“What I’m proposing or trying to do, is to move on.”

How he proposes to move on from this centralised form of communication is through Project Starfish, “a structure which is completely distributed. A completely distributive system where each node has several possibilities to reach any other nodes”.

“Imagine you’re on your cell phone. Today, if you want to connect to anybody else you need to go to your provider. But imagine your cell phone has a wi-fi chip, and most of them have it anyway, it creates a local network. Imagine that network is an ad hoc network and can immediately connect with other networks. So all the cell phones we have create their own small networks and become interconnected with each other. That gives you a whole range of possibilities, and because you need no infrastructure externally, you make it by yourself. You have a cell phone, someone else has a cell phone, you just create it; you can have free network access.”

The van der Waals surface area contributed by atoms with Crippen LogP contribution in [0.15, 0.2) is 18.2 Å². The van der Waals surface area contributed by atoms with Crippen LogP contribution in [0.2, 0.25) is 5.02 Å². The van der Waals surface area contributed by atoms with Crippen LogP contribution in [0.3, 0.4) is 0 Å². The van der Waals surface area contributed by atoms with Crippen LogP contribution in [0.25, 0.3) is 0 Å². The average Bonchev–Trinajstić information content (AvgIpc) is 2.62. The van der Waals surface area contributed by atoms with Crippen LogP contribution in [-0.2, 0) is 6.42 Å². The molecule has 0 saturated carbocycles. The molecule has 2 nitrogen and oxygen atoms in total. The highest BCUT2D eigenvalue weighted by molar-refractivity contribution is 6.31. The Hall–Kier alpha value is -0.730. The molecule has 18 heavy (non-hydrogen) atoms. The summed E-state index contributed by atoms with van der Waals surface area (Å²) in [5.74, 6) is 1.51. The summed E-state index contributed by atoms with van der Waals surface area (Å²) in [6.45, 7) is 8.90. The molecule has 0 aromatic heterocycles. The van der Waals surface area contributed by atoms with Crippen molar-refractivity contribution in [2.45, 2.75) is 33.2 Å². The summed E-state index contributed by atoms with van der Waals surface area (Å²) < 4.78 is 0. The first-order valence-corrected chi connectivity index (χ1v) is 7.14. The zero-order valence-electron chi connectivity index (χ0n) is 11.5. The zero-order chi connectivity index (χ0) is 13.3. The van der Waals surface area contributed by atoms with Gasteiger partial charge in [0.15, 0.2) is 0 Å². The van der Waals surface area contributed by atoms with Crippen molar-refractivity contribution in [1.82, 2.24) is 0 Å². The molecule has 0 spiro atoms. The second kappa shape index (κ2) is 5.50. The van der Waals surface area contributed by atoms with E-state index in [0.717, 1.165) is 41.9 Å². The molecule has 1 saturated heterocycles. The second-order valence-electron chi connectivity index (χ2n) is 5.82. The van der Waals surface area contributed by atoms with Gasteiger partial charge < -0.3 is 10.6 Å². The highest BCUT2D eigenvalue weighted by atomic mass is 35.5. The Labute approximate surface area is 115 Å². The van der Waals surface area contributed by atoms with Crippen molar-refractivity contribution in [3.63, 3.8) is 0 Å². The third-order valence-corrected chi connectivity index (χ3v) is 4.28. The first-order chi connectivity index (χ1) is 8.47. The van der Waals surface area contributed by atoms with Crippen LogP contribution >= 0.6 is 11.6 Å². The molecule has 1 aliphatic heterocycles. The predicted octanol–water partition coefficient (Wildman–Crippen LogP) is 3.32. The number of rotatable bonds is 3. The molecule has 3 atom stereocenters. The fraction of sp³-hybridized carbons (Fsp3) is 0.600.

Raffael is quick to point out that this is not as far-fetched as it may seems and that the technology required already exists; the challenge is in making it readily available.

“How can you realise this? User controlled wireless nodes, or wired, it’s up to you. Mesh network technology. This already exists, I’m not talking about anything which does not exist, this is all here, it’s just a matter of packaging it. Every node would then be client and server at the same time, sending and receiving. That’s a whole different concept, not just receiving information, but you’re also able to send it, in your local area, all the time.”